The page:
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Nethfel

 
Member Since: Feb 25, 2009
Posts: 2,108
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Mac Specs: Late 2013 rMBP, i7, 750m gpu, OSX versions 10.9.3, 10.10

Nethfel is offline
.mov, .ts, .mts, .m2ts are containers with specifications.

Ignore the post about .mov being highly compressed. Although they *can* be, they are not always going to be - and won't be if the container has ProRES video in it (a simple example, a project I have that is 720p, ProRES 422 (obviously a .mov container) @ 1hr6min is ~72Gig - this is normal.

.mov files can contain a variety of different codecs


ProRes is a codec. ProRES video has very little compression to it and is extremely easy to edit. The ProRES codec can be stored within a .mov container. There are 2 major versions of ProRES, the original ProRES - also known as ProRES 422 and the new ProRES that came with Final Cut Studio 3 - also known as ProRES 444.

Quicktime Video (as used in export to quicktime video) is really just another way to refer to .mov files.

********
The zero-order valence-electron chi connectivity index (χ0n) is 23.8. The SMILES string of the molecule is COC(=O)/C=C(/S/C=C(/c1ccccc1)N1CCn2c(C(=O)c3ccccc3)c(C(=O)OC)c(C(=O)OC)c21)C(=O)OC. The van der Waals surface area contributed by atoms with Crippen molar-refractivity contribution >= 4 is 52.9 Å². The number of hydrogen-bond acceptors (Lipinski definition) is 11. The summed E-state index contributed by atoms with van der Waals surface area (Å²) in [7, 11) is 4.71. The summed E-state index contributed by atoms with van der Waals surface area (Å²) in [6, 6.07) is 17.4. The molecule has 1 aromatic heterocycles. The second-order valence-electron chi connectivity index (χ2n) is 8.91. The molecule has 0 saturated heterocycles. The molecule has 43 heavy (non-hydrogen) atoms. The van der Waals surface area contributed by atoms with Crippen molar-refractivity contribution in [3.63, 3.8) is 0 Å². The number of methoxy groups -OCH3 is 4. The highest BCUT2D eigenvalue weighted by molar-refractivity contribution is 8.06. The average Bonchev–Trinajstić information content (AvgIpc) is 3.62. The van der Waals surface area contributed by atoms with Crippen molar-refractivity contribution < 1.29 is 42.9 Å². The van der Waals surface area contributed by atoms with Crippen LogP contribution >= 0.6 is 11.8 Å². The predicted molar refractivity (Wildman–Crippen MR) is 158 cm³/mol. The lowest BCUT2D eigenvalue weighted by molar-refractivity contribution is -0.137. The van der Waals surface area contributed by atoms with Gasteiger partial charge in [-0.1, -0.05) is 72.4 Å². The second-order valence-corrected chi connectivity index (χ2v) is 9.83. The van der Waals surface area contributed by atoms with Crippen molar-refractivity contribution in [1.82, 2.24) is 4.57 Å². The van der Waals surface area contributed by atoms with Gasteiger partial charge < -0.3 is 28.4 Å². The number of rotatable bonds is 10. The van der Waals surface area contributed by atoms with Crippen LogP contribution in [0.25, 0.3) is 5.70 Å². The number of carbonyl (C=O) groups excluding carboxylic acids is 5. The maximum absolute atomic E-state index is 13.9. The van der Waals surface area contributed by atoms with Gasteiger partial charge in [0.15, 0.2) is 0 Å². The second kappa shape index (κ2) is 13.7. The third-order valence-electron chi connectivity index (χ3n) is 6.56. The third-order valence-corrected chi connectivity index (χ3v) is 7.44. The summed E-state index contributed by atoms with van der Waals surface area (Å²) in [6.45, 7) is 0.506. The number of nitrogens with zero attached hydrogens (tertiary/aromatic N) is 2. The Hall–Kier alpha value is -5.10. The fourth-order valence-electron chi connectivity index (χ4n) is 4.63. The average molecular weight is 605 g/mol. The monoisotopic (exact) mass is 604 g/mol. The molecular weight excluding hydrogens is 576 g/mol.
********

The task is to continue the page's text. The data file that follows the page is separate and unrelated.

.mts (MPEG Transport Stream) files are containers that hold video, audio and potentially data. It is just a container that has specifications on the type of codecs and how the audio, video, etc. should be stored within the container.

As you're editing in Final Cut Pro (per your other thread on the MTS/M2TS topic that we had discussed), you will not transcode the mts yourself, you'll do a log and transfer of the footage which will handle converting the very hard to edit highly compressed footage to the much more edit friendly ProRES codec within a .mov container.

My Macs: Late 2013 rMBP w/ 750m; Mac mini G4, 1.25 GHz, 512m ram (server); Late 2011 11" MBA, 1.8GHz i7, 4Gig Ram, 256Gig SSD, HD3000; Powerbook 12" G4 1.33GHz running Debian as a server; Apple TV (1080p version)
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